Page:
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Posts Tagged ‘snow’

Denver’s flexible snow plowing policy

Posted by Richard on February 23, 2019

When we get snow in Denver, the city generally plows only main streets (those with a yellow stripe down the middle). The official policy is that residential streets only get plowed when a foot or more of snow falls. Last night’s storm dumped only about half that in my neighborhood.

But this morning, either my block experienced about a week’s worth of traffic or a plow came through. I’m pretty sure it was the latter. So what gives? Why the deviation from policy?

Oh, that’s right. The mayor is up for reelection this spring. Ain’t politics grand?

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Polar vortex update

Posted by Richard on December 17, 2016

As of 11:23 AM, the temperature in Denver has risen to 0°, with a wind chill of only -11°. There’s a good 6-7″ of fresh snow in my yard.

The “climate experts” assure me that this is due to anthropogenic global warming. So I’m going to do my part and not drive anywhere for the rest of the weekend.

UPDATE, 10:30 PM: We topped out at 3° this afternoon, a new record low high. Earlier this evening, it dropped to -15°, a new record low. But recently the wind shifted from the north to the south, so it’s “warmed up” to -3°. So I guess the worst is over.

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Denver’s February snow record is more of a record than it seems

Posted by Richard on February 28, 2015

Officially, Denver set a new record for February snowfall, but just barely. Through Friday, the official total snowfall was 22.4 inches, just edging out the previous record of 22.1 set in 1912. But wait…

Since 2008, the National Weather Service’s official recording site has been Denver International Airport, about 20 miles east of downtown. In 1912, the official site was in downtown Denver. Being so far out on the eastern plains, DIA typically gets less snow than areas farther to the west. That’s because it sees less of the upslope effect that brings heavy snowfall when winds from the east or northeast hit the mountains west of Denver and the Palmer Divide to the south.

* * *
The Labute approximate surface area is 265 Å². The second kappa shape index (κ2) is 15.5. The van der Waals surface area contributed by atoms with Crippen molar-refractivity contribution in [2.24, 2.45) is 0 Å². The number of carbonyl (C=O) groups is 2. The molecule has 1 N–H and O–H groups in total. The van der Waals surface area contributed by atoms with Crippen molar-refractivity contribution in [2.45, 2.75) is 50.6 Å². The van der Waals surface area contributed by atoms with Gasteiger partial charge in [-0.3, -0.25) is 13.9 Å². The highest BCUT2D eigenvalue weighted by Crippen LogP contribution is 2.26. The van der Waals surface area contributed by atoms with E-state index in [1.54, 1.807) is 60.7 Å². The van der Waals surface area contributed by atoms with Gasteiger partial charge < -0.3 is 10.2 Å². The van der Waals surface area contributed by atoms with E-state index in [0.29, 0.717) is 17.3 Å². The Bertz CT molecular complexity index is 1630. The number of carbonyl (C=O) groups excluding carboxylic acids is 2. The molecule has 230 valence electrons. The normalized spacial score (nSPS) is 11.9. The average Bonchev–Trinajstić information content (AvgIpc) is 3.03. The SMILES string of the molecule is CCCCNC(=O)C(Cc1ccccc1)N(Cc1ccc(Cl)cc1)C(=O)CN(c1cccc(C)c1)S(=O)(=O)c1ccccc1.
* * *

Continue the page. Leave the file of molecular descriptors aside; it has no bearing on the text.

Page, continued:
According to KMGH-7 meteorologist Matt Makens, the old record for downtown Denver was unofficially broken a couple of days earlier (and subsequent snow no doubt pushed the total there several inches higher). The unofficial City Park recording station, just a couple or three miles from downtown, recorded over 30 inches in February.

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White Christmas in Denver

Posted by Richard on December 25, 2014

It was in the mid-40s at 9 this morning. Then the cold front moved in. We’re in the mid-20s now, and headed near 0° by morning. The snow began around mid-afternoon and is expected to continue until tomorrow afternoon or evening. It’s very lovely and Christmas-y, but I’m glad I don’t have to go anywhere; the roads are a mess.

Historically, Denver has snow on Christmas 14% of the time — a one-in-seven chance. Our last white Christmas was 2007, so this year’s Christmas snowfall is right on schedule. 🙂

Merry Christmas!

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The weather is never boring in Colorado

Posted by Richard on April 2, 2012

If you like variety, you’ve gotta love Colorado weather. After the wettest and second-snowiest February on record, March was the driest and second-warmest on record. This past weekend, Denver had clear blue skies and temps in the mid to upper 80s.

Thirty-odd hours later, it’s cold and windy — and starting to snow. 7News is forecasting that Denver will get 4″ tonight and tomorrow, while areas south and west of town will get 9-12″ or more. Seventeen Colorado counties are under winter weather advisories, watches, or warnings.

I guess I got my shorts and Hawaiian shirts out too soon.

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Snow-free at last

Posted by Richard on March 15, 2012

After several days of spring-like weather, the south side of my back yard (shaded all winter by my neighbor’s fence) is finally free of snow cover for the first time since before Thanksgiving.

I blame global warming.

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Ski season is here

Posted by Richard on October 8, 2011